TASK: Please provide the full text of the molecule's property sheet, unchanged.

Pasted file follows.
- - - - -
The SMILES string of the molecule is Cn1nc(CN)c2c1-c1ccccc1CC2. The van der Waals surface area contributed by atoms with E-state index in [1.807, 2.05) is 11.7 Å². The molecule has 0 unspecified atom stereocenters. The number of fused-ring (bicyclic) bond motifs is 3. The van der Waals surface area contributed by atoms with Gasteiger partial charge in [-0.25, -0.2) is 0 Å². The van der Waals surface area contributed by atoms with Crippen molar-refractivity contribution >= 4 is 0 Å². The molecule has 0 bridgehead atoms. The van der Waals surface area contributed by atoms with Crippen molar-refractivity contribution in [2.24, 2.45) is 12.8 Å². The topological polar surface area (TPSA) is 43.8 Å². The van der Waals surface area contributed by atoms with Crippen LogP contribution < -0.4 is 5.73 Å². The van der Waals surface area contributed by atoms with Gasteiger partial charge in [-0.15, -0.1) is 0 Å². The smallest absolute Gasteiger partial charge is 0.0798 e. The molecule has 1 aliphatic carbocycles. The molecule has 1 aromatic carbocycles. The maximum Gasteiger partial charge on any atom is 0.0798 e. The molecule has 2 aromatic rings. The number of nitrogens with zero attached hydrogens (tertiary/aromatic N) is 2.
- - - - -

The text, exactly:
The SMILES string of the molecule is Cn1nc(CN)c2c1-c1ccccc1CC2. The van der Waals surface area contributed by atoms with E-state index in [1.807, 2.05) is 11.7 Å². The molecule has 0 unspecified atom stereocenters. The number of fused-ring (bicyclic) bond motifs is 3. The van der Waals surface area contributed by atoms with Gasteiger partial charge in [-0.25, -0.2) is 0 Å². The van der Waals surface area contributed by atoms with Crippen molar-refractivity contribution >= 4 is 0 Å². The molecule has 0 bridgehead atoms. The van der Waals surface area contributed by atoms with Crippen molar-refractivity contribution in [2.24, 2.45) is 12.8 Å². The topological polar surface area (TPSA) is 43.8 Å². The van der Waals surface area contributed by atoms with Crippen LogP contribution < -0.4 is 5.73 Å². The van der Waals surface area contributed by atoms with Gasteiger partial charge in [-0.15, -0.1) is 0 Å². The smallest absolute Gasteiger partial charge is 0.0798 e. The molecule has 1 aliphatic carbocycles. The molecule has 1 aromatic carbocycles. The maximum Gasteiger partial charge on any atom is 0.0798 e. The molecule has 2 aromatic rings. The number of nitrogens with zero attached hydrogens (tertiary/aromatic N) is 2.